Besides the abrupt continuity issues, how was the book?
Regrettably, in every other way, Resurgence also stands out as an inferior book for the series, surely the weakest of the entire set. In Emergence, a lot happens, Nomari is developed into an interesting secondary character. Damiri takes an important role, where she is presented positively and in detail for almost the first time in the entire series. The problem with Ajuri clan gets resolved. Tatiseigi declares that Damiri’s daughter will be his heir, resolving that ongoing problem. On Bren’s side, he is introduced to Mospheira as an important atevi court official for the first time, which is quite satisfying.
In Resurgence, nothing much happens. The dowager sweeps Bren, Machigi, and Nomari up into a scheme to deal with a political problem in the south, involving the Marid and various things that link up to earlier books. This is all fine and good, but we spend an awful lot of words on it and it all seems tangential and, frankly, somewhat forced. It looks to me like the dowager and Machigi could have dealt with all that without involving Bren or Nomari. I get that the dowager is also taking her own sweet time assessing Nomari, but I don’t care – his status was resolved at the end of the last book and it just infuriates me that CJC is pretending that didn’t happen, or has forgotten that it did happen, or whatever. Nothing much is going on with Cajeiri either. The whole book seems like an almost complete waste of time, and then it stops short without resolving anything important. For the first time, I feel like CJC has nothing much in mind but generating words in a row to keep the series going, and as a definite fan of this series, I hate that.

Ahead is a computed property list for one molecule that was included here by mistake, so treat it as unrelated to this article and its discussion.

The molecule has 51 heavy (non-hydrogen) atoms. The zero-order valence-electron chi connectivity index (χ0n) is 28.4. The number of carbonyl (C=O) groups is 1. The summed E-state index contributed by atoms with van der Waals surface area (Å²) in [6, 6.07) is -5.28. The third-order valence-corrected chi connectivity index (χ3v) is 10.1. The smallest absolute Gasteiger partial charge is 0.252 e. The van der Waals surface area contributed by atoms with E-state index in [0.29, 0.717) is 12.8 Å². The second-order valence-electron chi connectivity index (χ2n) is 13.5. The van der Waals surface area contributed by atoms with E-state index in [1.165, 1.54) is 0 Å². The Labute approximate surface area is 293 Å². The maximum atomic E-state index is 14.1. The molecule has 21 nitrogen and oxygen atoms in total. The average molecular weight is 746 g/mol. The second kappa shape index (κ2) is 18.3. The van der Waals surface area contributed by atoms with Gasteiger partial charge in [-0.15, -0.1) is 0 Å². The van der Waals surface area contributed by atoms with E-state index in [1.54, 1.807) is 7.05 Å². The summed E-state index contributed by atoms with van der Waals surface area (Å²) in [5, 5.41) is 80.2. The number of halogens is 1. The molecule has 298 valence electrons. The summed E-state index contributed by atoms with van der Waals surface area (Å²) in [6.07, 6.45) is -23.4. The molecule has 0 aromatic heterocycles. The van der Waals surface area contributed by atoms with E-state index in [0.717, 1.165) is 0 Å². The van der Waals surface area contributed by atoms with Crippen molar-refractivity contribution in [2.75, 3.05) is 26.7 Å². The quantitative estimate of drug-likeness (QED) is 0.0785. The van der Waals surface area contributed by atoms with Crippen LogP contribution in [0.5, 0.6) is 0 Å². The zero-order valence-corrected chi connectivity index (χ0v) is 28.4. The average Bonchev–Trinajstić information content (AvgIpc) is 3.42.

So … I know, that was not exactly a sales pitch, but I still have this extra copy if anybody would like it.
[While I’m on that subject, I eventually did find my original copy of the 4th book of Marie Brennan’s Lady Trent series, but not til I ordered a replacement, so I have two nice hardcover copies of that as well. Anybody want that one? It’s an excellent series, and though I read it straight through, I believe a reader would find that the volumes do stand alone fairly well.]